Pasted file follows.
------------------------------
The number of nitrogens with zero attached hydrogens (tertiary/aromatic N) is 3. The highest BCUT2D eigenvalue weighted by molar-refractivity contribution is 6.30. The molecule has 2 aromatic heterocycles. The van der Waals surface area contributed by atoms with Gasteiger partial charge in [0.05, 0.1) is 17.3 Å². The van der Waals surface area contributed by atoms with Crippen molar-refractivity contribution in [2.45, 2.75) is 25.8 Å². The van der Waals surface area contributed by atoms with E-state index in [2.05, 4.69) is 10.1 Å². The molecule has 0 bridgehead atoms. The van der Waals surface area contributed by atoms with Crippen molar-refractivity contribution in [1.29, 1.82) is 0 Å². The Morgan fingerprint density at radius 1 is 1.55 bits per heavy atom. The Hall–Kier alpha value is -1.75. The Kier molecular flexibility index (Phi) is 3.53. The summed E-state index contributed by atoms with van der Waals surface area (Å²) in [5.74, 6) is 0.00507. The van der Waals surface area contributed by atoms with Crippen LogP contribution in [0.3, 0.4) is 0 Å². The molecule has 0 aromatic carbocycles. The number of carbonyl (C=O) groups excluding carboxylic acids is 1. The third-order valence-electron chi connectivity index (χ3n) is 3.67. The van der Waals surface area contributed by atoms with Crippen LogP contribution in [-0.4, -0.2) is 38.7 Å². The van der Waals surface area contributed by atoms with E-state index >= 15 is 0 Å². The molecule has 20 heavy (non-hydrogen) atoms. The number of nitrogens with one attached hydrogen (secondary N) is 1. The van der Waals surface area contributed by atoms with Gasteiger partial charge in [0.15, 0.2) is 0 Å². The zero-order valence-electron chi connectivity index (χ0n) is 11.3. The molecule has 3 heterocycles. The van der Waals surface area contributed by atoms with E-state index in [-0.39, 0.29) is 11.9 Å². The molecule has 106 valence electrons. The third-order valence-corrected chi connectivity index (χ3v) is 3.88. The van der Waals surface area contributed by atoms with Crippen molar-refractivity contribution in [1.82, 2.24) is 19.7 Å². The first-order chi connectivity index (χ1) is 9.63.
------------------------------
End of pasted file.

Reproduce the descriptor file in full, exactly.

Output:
The number of nitrogens with zero attached hydrogens (tertiary/aromatic N) is 3. The highest BCUT2D eigenvalue weighted by molar-refractivity contribution is 6.30. The molecule has 2 aromatic heterocycles. The van der Waals surface area contributed by atoms with Gasteiger partial charge in [0.05, 0.1) is 17.3 Å². The van der Waals surface area contributed by atoms with Crippen molar-refractivity contribution in [2.45, 2.75) is 25.8 Å². The van der Waals surface area contributed by atoms with E-state index in [2.05, 4.69) is 10.1 Å². The molecule has 0 bridgehead atoms. The van der Waals surface area contributed by atoms with Crippen molar-refractivity contribution in [1.29, 1.82) is 0 Å². The Morgan fingerprint density at radius 1 is 1.55 bits per heavy atom. The Hall–Kier alpha value is -1.75. The Kier molecular flexibility index (Phi) is 3.53. The summed E-state index contributed by atoms with van der Waals surface area (Å²) in [5.74, 6) is 0.00507. The van der Waals surface area contributed by atoms with Crippen LogP contribution in [0.3, 0.4) is 0 Å². The molecule has 0 aromatic carbocycles. The number of carbonyl (C=O) groups excluding carboxylic acids is 1. The third-order valence-electron chi connectivity index (χ3n) is 3.67. The van der Waals surface area contributed by atoms with Crippen LogP contribution in [-0.4, -0.2) is 38.7 Å². The van der Waals surface area contributed by atoms with E-state index >= 15 is 0 Å². The molecule has 20 heavy (non-hydrogen) atoms. The number of nitrogens with one attached hydrogen (secondary N) is 1. The van der Waals surface area contributed by atoms with Gasteiger partial charge in [0.15, 0.2) is 0 Å². The zero-order valence-electron chi connectivity index (χ0n) is 11.3. The molecule has 3 heterocycles. The van der Waals surface area contributed by atoms with E-state index in [-0.39, 0.29) is 11.9 Å². The molecule has 106 valence electrons. The third-order valence-corrected chi connectivity index (χ3v) is 3.88. The van der Waals surface area contributed by atoms with Crippen molar-refractivity contribution in [1.82, 2.24) is 19.7 Å². The first-order chi connectivity index (χ1) is 9.63.